5 Things Songwriters Must Know To Go Pro


Nobody can provide you with an exact roadmap on how to get from being an amateur songwriter to being a professional songwriter.  But here are five things you must know – and act upon – if you want to go pro.

1. Nobody turns pro alone.

You have to build a network.  Songs move from hand to hand (or inbox to inbox) and into the right hands based on relationships.  These relationships can range anywhere from business acquaintances to best friends.  You MUST get to know people, and they must get to know your music.

2. “Professional” means your songs earn money.

In order to earn money, your songs have to have value in the market- somebody wants to record them, and a bunch of somebodies want to buy them.  To live off your royalties or to get and keep a pub deal, you songs have to earn significant income.  Your job is NOT to write songs.  Your job is to write songs that make money.

3. Songwriting is NOT your hobby – it’s your business.

If you treat it like a hobby, that’s all songwriting will ever be for you.  And that’s fine.  But if you want it to be a business, you have to act like a professional.  The serious writers make the serious money (sometimes).

4. Good enough isn’t good enough.

To break into the biz, your songs can’t be “just as good as” the worst stuff on records and radio.  If an artist wants to cut mediocre, they’ll cut THEIR OWN mediocre song, or their buddy’s or their producer’s.  Your song has to compete against everybody else’s BEST songs.

5. You WILL have to sacrifice.

The professional songwriters are the ones who have been willing to sacrifice.  They came home from their day jobs and picked up the guitar instead of the tv remote.  They spent their Spring Break in Nashville instead of at the beach.  They left family to move to Nashville.  They waited tables – even though they had a masters degree – just to be there.

Thanks for hanging in there with me- I know this post is more about perspiration than inspiration.  Work hard, good luck, and God bless!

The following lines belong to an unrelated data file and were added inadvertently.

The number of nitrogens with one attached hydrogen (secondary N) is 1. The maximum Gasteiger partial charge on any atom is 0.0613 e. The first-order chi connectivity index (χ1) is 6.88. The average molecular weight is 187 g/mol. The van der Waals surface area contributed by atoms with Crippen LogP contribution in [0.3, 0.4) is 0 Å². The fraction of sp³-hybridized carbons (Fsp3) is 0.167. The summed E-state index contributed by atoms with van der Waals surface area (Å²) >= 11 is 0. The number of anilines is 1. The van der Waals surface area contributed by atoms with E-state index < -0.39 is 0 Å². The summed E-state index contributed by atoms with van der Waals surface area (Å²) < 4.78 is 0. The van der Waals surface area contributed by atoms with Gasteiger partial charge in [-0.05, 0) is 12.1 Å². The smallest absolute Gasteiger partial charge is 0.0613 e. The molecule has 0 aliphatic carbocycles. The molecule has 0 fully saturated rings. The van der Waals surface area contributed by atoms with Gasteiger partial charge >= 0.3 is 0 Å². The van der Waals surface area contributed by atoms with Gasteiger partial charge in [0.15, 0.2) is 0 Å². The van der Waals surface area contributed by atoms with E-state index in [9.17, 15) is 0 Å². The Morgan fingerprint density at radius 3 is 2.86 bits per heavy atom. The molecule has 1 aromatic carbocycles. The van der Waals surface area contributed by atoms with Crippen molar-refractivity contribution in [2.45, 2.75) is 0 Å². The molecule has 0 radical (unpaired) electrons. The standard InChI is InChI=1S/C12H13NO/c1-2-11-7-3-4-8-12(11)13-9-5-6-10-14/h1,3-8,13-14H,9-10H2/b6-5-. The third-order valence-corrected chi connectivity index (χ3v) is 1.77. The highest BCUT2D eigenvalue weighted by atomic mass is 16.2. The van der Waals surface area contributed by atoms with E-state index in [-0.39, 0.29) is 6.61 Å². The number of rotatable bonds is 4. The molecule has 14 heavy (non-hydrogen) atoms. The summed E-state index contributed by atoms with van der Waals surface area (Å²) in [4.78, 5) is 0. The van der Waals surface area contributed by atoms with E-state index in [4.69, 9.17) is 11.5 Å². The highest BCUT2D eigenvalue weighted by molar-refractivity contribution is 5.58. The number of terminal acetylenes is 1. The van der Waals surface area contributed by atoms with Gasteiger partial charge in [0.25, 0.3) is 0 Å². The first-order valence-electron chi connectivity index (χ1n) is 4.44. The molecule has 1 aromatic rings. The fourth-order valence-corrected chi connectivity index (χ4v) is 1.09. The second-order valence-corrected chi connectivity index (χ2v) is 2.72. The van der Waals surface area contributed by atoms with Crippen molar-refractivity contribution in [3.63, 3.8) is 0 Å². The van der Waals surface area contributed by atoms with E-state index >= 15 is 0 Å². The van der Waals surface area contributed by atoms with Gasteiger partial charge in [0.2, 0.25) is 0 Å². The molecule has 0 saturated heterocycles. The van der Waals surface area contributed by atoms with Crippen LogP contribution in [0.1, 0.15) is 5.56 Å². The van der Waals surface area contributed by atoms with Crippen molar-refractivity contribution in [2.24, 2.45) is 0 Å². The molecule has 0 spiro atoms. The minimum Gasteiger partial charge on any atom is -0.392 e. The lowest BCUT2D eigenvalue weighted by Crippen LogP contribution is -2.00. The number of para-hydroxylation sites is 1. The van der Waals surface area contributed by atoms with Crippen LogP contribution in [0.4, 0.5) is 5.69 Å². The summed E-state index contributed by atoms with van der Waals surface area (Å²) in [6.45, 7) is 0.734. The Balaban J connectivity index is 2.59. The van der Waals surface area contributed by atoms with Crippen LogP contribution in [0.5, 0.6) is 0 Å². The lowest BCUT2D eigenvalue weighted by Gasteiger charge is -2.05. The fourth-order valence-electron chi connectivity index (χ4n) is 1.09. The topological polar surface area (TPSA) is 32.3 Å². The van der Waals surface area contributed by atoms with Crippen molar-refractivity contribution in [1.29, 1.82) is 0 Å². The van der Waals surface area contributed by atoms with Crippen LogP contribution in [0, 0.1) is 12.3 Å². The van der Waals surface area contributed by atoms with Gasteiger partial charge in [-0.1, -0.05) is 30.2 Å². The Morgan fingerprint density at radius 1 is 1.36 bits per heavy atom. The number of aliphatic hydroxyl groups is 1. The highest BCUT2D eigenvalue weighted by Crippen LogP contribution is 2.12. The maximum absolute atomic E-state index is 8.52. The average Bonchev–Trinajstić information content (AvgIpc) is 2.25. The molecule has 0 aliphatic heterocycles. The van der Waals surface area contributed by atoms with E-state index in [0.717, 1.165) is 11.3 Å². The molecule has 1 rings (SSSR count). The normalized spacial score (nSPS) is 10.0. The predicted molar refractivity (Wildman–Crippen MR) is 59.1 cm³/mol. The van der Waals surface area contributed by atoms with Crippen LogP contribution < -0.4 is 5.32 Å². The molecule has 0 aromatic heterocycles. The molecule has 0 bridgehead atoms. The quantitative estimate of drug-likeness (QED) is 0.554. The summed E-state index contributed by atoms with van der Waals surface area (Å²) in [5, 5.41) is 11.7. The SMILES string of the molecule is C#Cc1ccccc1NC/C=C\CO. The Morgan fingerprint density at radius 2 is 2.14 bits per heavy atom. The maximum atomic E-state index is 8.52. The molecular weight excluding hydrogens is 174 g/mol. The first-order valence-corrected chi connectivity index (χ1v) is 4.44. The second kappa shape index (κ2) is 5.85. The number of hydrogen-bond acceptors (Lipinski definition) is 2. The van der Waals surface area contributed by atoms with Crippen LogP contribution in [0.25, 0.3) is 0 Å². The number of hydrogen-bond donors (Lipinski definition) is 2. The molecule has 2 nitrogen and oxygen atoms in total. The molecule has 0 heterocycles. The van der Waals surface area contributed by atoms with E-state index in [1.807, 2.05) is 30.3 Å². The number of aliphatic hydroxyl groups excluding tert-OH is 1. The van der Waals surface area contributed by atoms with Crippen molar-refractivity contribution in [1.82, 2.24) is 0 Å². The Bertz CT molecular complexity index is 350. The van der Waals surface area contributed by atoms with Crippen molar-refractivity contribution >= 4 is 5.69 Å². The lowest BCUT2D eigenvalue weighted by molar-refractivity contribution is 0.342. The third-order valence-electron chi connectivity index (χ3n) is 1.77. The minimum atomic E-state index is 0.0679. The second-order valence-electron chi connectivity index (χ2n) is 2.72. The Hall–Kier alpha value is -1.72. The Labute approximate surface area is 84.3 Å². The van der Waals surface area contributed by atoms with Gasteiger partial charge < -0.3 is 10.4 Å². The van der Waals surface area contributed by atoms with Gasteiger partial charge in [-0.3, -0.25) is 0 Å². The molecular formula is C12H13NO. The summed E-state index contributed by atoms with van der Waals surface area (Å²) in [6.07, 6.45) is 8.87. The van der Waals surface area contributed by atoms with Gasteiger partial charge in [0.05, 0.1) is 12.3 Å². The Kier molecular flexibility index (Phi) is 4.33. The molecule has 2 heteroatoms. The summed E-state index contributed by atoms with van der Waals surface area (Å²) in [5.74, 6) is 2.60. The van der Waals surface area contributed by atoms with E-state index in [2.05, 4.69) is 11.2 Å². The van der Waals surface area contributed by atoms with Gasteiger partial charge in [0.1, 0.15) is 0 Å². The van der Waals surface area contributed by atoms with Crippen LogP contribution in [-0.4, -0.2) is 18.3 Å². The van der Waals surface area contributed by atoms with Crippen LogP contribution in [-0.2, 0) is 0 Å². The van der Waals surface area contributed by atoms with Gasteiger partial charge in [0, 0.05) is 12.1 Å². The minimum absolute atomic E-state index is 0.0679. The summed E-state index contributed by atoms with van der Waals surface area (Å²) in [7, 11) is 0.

What did I miss?  Anything you’d like to add or ask?  I’d love to hear your thoughts – leave a comment!


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Brent’s Twitter: @Razorbaxter

Brent Baxter Music:  http://www.brentbaxtermusic.com

8 thoughts on “5 Things Songwriters Must Know To Go Pro”

  1. Brent, I would like to thank you for writing this blog, for telling us how it is, for trying to motivate and giving inspiration, and for wordplay Thursdays which helped me write a new song. Songwriting has been a hobby for me for 30 yrs but one of these days I would like to make it a new career. And now since I am following your blog I love to see Man Vs. Row in my inbox. Thanks again, Mark

  2. harder for lyricists these days, once upon a time I would have been taken on just for my writing skills, seems there are no opportunities like that anymore, so much for winning SCALA, though I will persist, learn to play the guitar put down my own demos, possibly in a few years, patience is a virtue I’m told. written some 70 odd song lyrics by the time I learn to play I will be not be able to find the time to arrange them LOL, it is about patience though.

  3. In the mid 90’s I read a book by Ken Kragen called LIFE IS A CONTACT SPORT. Ken organized We Are The World, and Hands Across America. Some of his clients have been Kenny Rogers, Travis Tritt and Trisha Yearwood. One thing that this read did for me was change me from a songwriter to a lyricist. I finally took a hard look at what my real skill sets were and were not. It seemed when writing music everything I ‘d written was filtered through my fingerstyle folk style of playing, the words weren’t great but they were solid, with the help of a song coach I worked on becoming much less attached to what I’d written the “first time” to what I can make it with re-thinking and re-writing, with much attention to structure and flow. Words are free, make them work for the song. Then a little later came the songU experience and membership in NSAI. Then I had people wanting me to “fix” their lyrics…I’ve ended up with my name on a lot of song by-lines because of that and a lot of successful songwriters in Nashville and London happy to work with my words. Life is a contact sport…
    Hey Brent, sorry if I’m out of line here

  4. Hi Brent,

    I’ve really been enjoying your articles, keep up the good work! Like many aspiring pro songwriters I do have a question/concern about copywriting: Is it important to copyright songs prior to getting them “out there”? Thanks!

  5. As a Lyricist I would advise you to collaborate with a great composer. It could take years to find the right relationship. It too me six long years. Many melody makers do not have the story lines to compliment the composition. Put an ad on Craigslist in Nashville offering to pay for day work. You will get many inquiries. Do not be impatient and wait to find the right artist. Don’t fall in love with your lyrics as the composer may only retain the chorus or hook to finish your demo.

    1. JD,
      Thanks for sharing, welcome to the MvR conversation! I don’t know about paying for a cowriter. Guess it really depends in your goal. If it’s to get cuts/hits, you probably want to find a cowriter that is looking for the same success. That may not be the same person who is willing to write for a day rate- unless you can pay for a pro. But even then…
      Again, thanks for sharing!

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